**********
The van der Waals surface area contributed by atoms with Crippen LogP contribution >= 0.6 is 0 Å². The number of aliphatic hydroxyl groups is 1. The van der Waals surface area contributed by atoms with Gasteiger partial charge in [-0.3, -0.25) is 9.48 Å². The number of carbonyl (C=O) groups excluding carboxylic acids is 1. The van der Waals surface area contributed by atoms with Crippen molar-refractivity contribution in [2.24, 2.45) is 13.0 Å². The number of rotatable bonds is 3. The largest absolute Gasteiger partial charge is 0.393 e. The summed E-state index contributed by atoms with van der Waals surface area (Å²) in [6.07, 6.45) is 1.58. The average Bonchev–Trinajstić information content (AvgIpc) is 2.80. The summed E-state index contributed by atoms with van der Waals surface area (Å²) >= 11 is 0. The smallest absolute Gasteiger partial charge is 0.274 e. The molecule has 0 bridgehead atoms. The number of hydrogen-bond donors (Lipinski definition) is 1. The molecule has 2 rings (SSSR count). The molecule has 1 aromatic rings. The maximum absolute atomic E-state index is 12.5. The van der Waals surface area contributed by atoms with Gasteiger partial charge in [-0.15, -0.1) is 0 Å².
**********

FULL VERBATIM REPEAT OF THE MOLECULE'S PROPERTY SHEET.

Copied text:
The van der Waals surface area contributed by atoms with Crippen LogP contribution >= 0.6 is 0 Å². The number of aliphatic hydroxyl groups is 1. The van der Waals surface area contributed by atoms with Gasteiger partial charge in [-0.3, -0.25) is 9.48 Å². The number of carbonyl (C=O) groups excluding carboxylic acids is 1. The van der Waals surface area contributed by atoms with Crippen molar-refractivity contribution in [2.24, 2.45) is 13.0 Å². The number of rotatable bonds is 3. The largest absolute Gasteiger partial charge is 0.393 e. The summed E-state index contributed by atoms with van der Waals surface area (Å²) in [6.07, 6.45) is 1.58. The average Bonchev–Trinajstić information content (AvgIpc) is 2.80. The summed E-state index contributed by atoms with van der Waals surface area (Å²) >= 11 is 0. The smallest absolute Gasteiger partial charge is 0.274 e. The molecule has 0 bridgehead atoms. The number of hydrogen-bond donors (Lipinski definition) is 1. The molecule has 2 rings (SSSR count). The molecule has 1 aromatic rings. The maximum absolute atomic E-state index is 12.5. The van der Waals surface area contributed by atoms with Gasteiger partial charge in [-0.15, -0.1) is 0 Å².